A Switch Bill of Lading is a term that comes up occasionally when it comes to cargo shipping, and many may be confused as to the term and what it means. The Switch Bill of Lading is a secondary bill of lading that can be put forth to replace the first set of bill of lading at the point of origin.
The Purpose of Switch Bills
These sorts of bills are generally requested if a change has been effected from the original conditions of the trade shipment. If, for example, goods are resold and the destination port is changed from the original, the seller wishes to obscure the original exporter’s identity, or the seller wants to hide the point of origin of the industrial packing shipment.
Often, the idea is to keep buyers from striking direct deals with the exporter, and thus removing an intending agent from the equation, or otherwise confusing some aspect of the shipping because it would in some way be unfavorable to the company issuing the switch bill.
Shades of Grey
As you might expect, the use of switch bills of lading can be viewed as grey at best, and at worst, a fraudulent practice, though this depends upon the exact reasons why the replacement bill was issued.
Misrepresenting the original shipping conditions is a real danger when it comes to switch bills of lading, and any whisper of such an issue, any information that seems in any way contrary to the original set of documents, is fraudulent and criminal.
Naturally, shipping companies want to defend against these issues since being accused of fraud not only affects the reputation of a shipping company, but can interfere with their ability to do business in the future.
Generally, it’s not worth the hassle, so companies have to be very careful about issuing switch bills of lading. There are several things that must be done to be sure that the shipping company is protected from such accusations.
Protection from Fraud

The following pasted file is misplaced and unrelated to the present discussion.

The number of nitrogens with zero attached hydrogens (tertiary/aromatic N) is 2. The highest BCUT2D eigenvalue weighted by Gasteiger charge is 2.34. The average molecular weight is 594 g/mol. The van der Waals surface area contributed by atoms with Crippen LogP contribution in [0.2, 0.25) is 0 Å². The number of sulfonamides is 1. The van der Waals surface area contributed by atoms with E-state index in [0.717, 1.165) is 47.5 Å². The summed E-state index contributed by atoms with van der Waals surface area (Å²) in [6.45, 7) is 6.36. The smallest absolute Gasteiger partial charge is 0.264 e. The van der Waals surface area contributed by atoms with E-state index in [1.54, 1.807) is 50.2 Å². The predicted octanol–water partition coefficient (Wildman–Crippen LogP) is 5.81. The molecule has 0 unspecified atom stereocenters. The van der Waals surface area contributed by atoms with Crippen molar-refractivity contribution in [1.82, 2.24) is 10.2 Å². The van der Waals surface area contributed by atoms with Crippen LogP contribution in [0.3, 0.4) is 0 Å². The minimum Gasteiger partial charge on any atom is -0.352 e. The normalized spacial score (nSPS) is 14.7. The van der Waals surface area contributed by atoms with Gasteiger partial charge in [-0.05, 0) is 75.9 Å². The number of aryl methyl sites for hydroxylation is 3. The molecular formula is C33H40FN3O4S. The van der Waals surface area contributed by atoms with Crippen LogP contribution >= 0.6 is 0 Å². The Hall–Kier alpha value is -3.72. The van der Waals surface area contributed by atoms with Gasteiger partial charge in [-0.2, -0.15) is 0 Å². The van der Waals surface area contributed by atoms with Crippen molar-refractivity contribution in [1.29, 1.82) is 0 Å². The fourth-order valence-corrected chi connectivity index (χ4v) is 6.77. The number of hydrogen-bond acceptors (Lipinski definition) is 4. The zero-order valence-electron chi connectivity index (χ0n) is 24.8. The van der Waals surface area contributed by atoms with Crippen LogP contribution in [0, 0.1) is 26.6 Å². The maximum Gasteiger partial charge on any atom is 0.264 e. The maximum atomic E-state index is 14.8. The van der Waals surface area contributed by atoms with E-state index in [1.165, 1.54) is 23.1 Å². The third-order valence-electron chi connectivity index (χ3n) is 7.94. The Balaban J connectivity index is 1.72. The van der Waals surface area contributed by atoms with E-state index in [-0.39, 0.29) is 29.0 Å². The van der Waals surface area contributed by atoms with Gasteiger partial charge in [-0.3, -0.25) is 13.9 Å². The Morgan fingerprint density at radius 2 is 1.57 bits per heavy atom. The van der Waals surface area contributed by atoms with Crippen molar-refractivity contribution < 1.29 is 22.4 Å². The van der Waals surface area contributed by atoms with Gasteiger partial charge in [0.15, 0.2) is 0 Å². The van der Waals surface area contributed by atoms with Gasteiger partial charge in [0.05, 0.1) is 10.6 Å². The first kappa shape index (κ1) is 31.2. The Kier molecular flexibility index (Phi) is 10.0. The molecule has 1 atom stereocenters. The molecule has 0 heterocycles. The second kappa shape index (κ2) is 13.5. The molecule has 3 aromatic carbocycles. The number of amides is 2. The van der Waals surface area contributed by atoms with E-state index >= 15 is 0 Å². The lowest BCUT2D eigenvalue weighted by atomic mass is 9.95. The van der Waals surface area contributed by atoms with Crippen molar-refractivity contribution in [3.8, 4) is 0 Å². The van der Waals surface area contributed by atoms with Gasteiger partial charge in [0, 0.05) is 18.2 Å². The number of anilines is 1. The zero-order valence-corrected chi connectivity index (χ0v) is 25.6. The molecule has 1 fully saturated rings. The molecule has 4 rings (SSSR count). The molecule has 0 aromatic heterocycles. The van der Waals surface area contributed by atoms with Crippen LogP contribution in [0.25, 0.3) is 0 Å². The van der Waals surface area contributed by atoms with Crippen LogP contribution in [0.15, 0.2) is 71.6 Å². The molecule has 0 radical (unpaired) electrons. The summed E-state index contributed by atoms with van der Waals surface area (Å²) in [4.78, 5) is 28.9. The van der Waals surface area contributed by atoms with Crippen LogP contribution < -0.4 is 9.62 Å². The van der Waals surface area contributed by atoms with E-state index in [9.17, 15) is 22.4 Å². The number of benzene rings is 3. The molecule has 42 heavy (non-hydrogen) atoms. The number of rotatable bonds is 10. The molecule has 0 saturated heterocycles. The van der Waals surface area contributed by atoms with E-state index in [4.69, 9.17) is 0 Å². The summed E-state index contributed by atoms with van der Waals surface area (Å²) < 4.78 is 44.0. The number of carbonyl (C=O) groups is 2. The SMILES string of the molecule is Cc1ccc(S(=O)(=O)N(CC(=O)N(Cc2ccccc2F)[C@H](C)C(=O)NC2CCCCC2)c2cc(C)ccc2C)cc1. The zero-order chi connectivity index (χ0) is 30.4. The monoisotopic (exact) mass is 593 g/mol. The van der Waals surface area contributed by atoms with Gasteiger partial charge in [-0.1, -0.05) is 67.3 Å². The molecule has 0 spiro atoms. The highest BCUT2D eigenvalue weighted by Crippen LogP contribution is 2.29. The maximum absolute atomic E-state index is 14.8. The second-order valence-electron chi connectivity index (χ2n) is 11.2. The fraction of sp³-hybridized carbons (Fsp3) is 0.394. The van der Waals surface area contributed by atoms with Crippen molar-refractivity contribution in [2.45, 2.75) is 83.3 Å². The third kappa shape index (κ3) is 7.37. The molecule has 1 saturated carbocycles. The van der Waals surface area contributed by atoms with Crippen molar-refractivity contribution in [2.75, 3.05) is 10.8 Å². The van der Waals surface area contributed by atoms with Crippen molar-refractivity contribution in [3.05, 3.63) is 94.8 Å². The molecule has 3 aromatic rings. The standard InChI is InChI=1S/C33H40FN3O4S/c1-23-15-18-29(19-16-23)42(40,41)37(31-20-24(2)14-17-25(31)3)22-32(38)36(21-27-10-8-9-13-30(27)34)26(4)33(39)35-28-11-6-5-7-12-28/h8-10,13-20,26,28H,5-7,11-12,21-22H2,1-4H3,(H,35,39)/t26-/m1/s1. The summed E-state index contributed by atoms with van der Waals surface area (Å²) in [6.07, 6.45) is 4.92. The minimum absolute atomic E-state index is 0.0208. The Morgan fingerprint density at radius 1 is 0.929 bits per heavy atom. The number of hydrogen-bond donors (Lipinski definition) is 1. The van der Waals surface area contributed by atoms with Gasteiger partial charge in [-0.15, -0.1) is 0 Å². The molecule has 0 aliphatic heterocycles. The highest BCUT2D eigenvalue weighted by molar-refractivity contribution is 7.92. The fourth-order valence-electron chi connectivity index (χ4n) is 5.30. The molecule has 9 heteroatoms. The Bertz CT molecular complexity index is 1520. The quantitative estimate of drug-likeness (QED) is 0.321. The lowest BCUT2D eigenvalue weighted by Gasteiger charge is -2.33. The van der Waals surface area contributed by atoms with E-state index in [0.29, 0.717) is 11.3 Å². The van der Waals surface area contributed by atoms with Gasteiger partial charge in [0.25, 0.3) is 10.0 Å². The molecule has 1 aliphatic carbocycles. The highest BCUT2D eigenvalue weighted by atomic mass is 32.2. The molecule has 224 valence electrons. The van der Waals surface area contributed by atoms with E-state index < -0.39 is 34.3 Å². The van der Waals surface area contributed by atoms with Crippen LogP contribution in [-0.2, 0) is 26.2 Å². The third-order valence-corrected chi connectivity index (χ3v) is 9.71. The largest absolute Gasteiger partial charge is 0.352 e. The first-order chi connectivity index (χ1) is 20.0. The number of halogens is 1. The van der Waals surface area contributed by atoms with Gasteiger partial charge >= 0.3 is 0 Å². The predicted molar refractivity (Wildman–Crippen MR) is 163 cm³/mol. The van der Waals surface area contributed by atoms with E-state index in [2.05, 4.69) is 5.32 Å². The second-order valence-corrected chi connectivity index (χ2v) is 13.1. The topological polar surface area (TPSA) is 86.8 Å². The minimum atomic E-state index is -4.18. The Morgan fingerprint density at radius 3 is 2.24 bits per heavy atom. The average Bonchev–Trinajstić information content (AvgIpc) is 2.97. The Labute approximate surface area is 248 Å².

In order to defend themselves from claims of fraudulent practice, many companies who issue switch bills of lading on industrial packing shipments, make sure that their insurance policy covers the use of these bills. They must be exceptionally detailed as to the reason for issuing a switch bill of lading, and get written permission from the original shipper, especially if acting as an agent for the original shipper.
In addition, it is important to carefully track paperwork, making sure that there are no discrepancies between the original bill and the switch bill, and that the new bill does not misrepresent the original shipping conditions.
Understanding and Awareness
The most important protection against accusations of fraud is to be sure that both the original shipper and the buyer are made expressly aware of the conditions of the switch bill, and that they fully understand the terms and conditions under which it was issued. All documentation must be meticulously maintained to avoid any instances of misrepresentation or contrary information.
If you need advice or information regarding shipping your cargo, no matter what medium you choose, please drop us a line. We’ll help in any way we can. For more info, please visit our cargo protection page.